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Pedal pushback: Sunset Parkers rail against city’s bike lane plans

The city wants to paint bike lanes along 43rd and 44th streets between Third and Seventh avenues, and 41st Street between Fifth and Seventh avenues, but locals worry about its effect on parking.
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It’s going to be another bumpy bike ride.

The city’s plan to add bike lanes and remove parking spots on several Sunset Park streets between Seventh Avenue and the waterfront could increase double parking and make the roads impassable for emergency vehicles and the large trucks that frequently rumble through the nabe, residents claimed at a Community Board 7 meeting Monday night.

“I think they’re taking space away from people,” said Sunset Parker Lillian Maida. “Suppose an old person needs help and a fire truck comes down. They’re not going to get through, because there’s no way, it’s too narrow a street.”

Residents also worried that plans for bike lanes along 43rd, 44th, 57th, and 59th streets would force police to start ticketing double-parked cars that block the pedalers’ path on days when alternate-side-of-the-street parking is in effect — illegal activity that cops usually turn a blind eye to as a courtesy to car owners on street cleaning days.

“I try to find a legal spot, but I do think people are worried about getting ticketed,” Maida said. “There are a number of people who have cars on the block.”

Department of Transportation reps pitched the agency’s proposal — in partnership with Uprose, a local community organization — as a way to better connect the neighborhood to the city’s new ferry service and other amenities.

The city’s plan includes:

• Painting sharrows — chevrons pointing the way for bicyclists — on the four industrial streets between Second and Third avenues.

• Adding bike lanes on the residential portions of 43rd, 44th, 57th, and 59th streets between Third and Seventh avenues.

• Adding a bike lane along 41st Street between Fifth and Seventh avenues.

• Installing a two-way bike lane on 43rd Street between First and Second Avenues as a gateway to Bush Terminal Park.

• Installing pedestrian curb cuts and smoothing the Belgian blocks at Third Avenue and 43rd Street.

The transportation department’s reps admitted the 43rd Street intersection plan would rob the nabe of five parking spaces — four on Second Avenue, and one on First Avenue — but promised the upgrades would improve safety, visibility, and truck traffic flow.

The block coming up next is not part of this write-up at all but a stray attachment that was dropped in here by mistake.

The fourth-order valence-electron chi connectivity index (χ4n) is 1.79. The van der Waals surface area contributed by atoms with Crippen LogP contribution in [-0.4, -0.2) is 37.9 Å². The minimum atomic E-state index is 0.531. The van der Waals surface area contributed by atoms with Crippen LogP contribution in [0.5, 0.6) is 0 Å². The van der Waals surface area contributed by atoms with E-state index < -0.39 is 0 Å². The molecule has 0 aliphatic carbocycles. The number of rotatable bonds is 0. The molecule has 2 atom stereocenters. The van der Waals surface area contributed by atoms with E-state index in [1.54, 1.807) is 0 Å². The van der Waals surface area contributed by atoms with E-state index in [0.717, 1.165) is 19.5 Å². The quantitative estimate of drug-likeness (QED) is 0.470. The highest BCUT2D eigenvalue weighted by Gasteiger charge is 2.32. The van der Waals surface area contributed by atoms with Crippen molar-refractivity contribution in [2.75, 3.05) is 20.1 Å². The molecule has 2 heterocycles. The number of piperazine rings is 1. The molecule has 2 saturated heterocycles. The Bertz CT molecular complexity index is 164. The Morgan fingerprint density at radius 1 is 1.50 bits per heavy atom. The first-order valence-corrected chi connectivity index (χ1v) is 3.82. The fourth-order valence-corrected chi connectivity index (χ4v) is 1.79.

The agency also proposed adding a two-way bike lane on 58th Street between First and Second avenues to create a gateway to Brooklyn Army Terminal and the ferry. That move would take away five parking spaces — three at 58th Street and Second Avenue, and two at 58th Street and First Avenue. A bike crossing and a signal crossing at 57th Street are also being considered.

Another 43rd Street resident said she was frustrated that locals were left out of the planning process, arguing that many do not think the bike lanes are necessary.

“I wanted to know where they got the data to say there’s so many bikers here that would use bike lanes,” said Loretta Holmes. “The streets that are most affected by this, we were not consulted. We were not included.”

But the transportation agency’s rep and Uprose organizers insisted that they held meetings, led walking tours, and hosted community workshops about the proposal over the past two years. In the past, Sunset Parkers have clashed over bike lane proposals on Fourth and Seventh avenues, with opponents calling them harbingers of gentrification and supporters calling them community assets. The nabe’s only current bike lane spans Seventh Avenue between 41st and 65th streets, with an extra bit extending on 62nd Street down to Fifth Avenue.

The community board will vote on the proposals on Oct. 18.

Reach reporter Julianne McShane at (718) 260–2523 or by e-mail at jmcshane@cnglocal.com. Follow her on Twitter @juliannemcshane.
Posted 12:00 am, October 2, 2017
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Reasonable discourse

Ridiculous from NY says:
"It’s going to be another bumpy bike ride."
Yes, if Brooklyn Paper keeps parroting inane complaints over a handful of parking spaces.
Oct. 2, 8:13 am
da editah says:
Not to take anything away from the reporter but these bike lane stories practically write themselves. All we are missing now are the equally predictable comments.
Oct. 2, 8:14 am
Resident from Brooklyn says:
The Brooklyn Paper is useless. Everyone involved in these stories ought to consider their life choices and what kind of world they're working to build.
Oct. 2, 8:46 am
Conchita Gomez from Sunset Park says:
It's not going to be a problem - just park in the bike lane. It's not illegal, and you don't have to pay a meter. It will be more parking!
Oct. 2, 8:50 am
Adrian from Ridgewood says: